- April 29, 2021
- Posted by: andreag
Over our 40+ years of consulting, What I Feel Like Saying (WIFLS) has proven to be one of, if not the most powerful tool for building high performance teams. It is an amazingly simple tool for its effectiveness, and it works in groups of 2 to as many as 15, though the sweet spot is 5-7 participants. Its purposes are to a) get people present, focused and ready to work, and b) to dissolve tension and divisiveness in a meeting and/or between individuals.
To use WIFLS, you simply start with one person who speaks whatever is on their mind. When finished, that individual passes to the person on their left, “Joe, what do you feel like saying?”. And on it goes around the circle. If you don’t have anything to share when it comes to you, simply say “I pass”, and continue to the next person. This round robin continues until everyone passes, i.e., it might take 2 or 3 or more rounds, depending on what the group is hashing out together or what responses come up to different individuals’ comments.
Here are the 4 simple rules to keep WIFLS effective:
- Listen actively. For people to be honest and really share what is on their mind, they need to know that they have the group’s undivided attention and genuine interest. This is essential.
- No comments. Right alongside listening actively is not interrupting or commenting, or even asking a question until WIFLS comes back around to you. When someone has the floor, they are the only one to be speaking until they pass it to the next person, and then only that person has the floor, and so on.
- Tell the truth. For WIFLS to be effective, the truth needs to get out. This can be intimidating at first, particularly in groups with low trust. That is why we recommend using the tool consistently at your meetings. Over time, people will build up the trust and courage required to tell the truth.
- Pass it on to the next person. As discussed above, the exercise continues until everyone passes. It is akin to peeling back an onion one layer at a time. You may have to go around the circle several times until everyone passes, which is the signal that you’ve peeled back all the layers at this time and that everyone is focused and ready to get on with the business at hand.
When do you use WIFLS? It is very effective at the beginning of a meeting to get individuals present and focused. When people come into a meeting, they are thinking about the phone call that ended when they arrived at the meeting, the traffic on the way in, the email just read or sent, etc. WIFLS gives them the opportunity to finish and clear that distraction and therefore fully enter into the meeting at hand. It is also highly effective at the end of a meeting to allow team members to summarize how the meeting went from their perspective and to “let it go”.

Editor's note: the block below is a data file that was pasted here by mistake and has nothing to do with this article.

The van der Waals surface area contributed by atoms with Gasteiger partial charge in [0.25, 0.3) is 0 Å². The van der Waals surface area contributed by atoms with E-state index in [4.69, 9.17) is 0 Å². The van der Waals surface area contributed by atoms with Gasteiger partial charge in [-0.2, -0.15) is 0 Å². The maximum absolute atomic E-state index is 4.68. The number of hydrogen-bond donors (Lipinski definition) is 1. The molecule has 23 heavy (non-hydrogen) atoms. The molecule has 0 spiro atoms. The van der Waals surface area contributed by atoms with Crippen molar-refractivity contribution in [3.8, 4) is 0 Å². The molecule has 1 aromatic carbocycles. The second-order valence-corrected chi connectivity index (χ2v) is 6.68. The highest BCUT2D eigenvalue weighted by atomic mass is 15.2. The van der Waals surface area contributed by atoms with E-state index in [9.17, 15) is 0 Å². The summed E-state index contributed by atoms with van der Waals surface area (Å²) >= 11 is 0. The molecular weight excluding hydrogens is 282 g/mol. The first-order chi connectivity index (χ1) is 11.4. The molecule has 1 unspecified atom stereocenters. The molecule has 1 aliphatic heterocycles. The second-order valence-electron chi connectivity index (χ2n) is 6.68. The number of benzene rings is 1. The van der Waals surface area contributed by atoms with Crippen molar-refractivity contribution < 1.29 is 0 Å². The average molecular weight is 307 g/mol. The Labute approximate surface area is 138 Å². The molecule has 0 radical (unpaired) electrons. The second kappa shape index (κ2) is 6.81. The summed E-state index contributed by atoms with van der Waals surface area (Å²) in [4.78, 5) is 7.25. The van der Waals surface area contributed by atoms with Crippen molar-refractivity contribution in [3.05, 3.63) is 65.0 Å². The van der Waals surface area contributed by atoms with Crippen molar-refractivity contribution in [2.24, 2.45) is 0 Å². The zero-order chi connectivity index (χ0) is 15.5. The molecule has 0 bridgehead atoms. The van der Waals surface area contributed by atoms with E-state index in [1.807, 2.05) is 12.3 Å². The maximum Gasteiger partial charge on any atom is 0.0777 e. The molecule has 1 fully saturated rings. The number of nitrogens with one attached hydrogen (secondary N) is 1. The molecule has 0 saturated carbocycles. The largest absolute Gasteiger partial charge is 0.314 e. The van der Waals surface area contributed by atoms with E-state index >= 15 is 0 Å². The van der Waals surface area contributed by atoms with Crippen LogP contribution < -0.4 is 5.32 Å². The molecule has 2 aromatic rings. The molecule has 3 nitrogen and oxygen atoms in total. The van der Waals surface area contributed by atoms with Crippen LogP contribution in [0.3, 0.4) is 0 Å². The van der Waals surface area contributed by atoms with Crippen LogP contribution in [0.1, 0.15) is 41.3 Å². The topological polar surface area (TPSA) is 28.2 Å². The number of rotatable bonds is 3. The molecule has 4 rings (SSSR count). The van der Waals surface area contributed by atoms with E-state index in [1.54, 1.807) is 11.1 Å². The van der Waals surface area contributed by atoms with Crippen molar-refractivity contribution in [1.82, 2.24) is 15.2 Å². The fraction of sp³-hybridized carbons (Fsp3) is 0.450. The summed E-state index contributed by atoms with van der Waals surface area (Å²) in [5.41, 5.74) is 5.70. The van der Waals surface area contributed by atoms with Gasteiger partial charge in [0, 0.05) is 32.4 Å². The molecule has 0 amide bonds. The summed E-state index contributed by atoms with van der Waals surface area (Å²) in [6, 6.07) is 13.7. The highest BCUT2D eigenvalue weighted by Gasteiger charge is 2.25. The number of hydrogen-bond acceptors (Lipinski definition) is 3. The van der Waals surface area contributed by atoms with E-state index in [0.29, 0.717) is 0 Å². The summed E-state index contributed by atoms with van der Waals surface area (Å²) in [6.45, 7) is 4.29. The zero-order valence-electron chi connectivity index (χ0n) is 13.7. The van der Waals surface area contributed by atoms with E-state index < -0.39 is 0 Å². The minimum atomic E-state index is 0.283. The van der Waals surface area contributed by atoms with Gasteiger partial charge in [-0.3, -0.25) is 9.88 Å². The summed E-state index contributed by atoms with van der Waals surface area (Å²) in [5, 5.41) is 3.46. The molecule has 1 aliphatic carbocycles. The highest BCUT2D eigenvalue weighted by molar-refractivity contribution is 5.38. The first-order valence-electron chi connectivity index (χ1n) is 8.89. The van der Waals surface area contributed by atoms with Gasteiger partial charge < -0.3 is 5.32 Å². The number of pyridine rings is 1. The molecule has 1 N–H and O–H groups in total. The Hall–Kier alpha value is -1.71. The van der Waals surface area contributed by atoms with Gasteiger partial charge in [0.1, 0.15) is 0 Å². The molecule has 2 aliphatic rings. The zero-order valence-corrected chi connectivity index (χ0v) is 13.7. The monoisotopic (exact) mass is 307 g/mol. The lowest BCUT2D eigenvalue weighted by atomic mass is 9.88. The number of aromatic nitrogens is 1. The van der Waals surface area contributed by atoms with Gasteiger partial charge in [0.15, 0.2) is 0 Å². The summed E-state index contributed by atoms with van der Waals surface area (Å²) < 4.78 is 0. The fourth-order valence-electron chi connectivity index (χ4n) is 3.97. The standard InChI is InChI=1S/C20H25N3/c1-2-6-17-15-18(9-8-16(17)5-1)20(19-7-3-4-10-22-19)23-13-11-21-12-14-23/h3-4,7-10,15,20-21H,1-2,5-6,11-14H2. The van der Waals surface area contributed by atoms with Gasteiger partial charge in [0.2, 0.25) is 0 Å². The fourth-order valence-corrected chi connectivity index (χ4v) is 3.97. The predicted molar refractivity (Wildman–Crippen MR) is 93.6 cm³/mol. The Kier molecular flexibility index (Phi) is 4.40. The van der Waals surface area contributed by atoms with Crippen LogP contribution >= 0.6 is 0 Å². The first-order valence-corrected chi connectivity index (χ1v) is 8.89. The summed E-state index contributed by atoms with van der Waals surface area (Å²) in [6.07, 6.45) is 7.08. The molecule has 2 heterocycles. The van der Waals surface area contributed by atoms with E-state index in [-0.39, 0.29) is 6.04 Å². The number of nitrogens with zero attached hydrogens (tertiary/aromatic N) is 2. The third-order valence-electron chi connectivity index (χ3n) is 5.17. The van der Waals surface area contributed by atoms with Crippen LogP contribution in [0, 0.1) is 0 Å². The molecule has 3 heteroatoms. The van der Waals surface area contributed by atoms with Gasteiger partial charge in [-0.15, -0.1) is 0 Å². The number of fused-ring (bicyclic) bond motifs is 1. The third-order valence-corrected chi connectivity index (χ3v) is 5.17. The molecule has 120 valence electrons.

The other place WIFLS shines is when meetings get tense or quiet or ineffective. Whenever there is clear tension or frustration in the air, pull out WIFLS and begin a round. The opportunity to speak without being interrupted gives participants time to both let off steam and to hear each other’s point of view. Instead of getting into verbal jousting, team members must patiently wait their turn to speak and must listen to all the other team members’ various points of view. Because the rules require only one person at a time to speak and that the conversation move around the room in order, WIFLS opens the door for a dialogue and an opportunity to consider and understand different points of view that is difficult to achieve in normal conversation, particularly in a meeting. The forced patience often allows team members to calm ruffled feelings and to hear other perspectives, often cracking the door to better understanding, if not a full resolution of an issue. A caveat to using WIFLS to resolve thorny issues. It is very difficult if not impossible if your group is fairly large. It is tremendously effective with groups of 7 or fewer.
We traditionally use WIFLS at the beginning of every client session, and its effectiveness has been shown time and again. In one instance, a client team member was overwhelmingly distracted about a situation he had left at home when he came to the meeting. Rather than just push on, the team quickly realized he would not be able to focus or work effectively during the meeting with the situation unresolved. Instead, they paused and allowed him a few minutes to make a couple phone calls and resolve his worry at home. The team then came back together, completed WIFLS, and had a highly effective meeting.
We have also witnessed WIFLS both heal a broken team and peel back the layers until it became clear that there was an unmendable break in a team. In both cases, the end result was a stronger, more resilient organization.
We recommend that you make WIFLS a standard part of your meeting schedule. As the group gets accustomed to the tool, they will take more risks with it and look forward to using it. They will find that they can trust their fellow team members and be more honest, which is a foundation for high-performing teams. The more you use What I Feel Like Saying, the more powerful it becomes. Want a print-out of the WIFLS purpose and instructions? Drop us an e-mail.. We are also happy to chat about it and talk through its use if you are working with a highly difficult or dysfunctional team. Contact us to start the conversation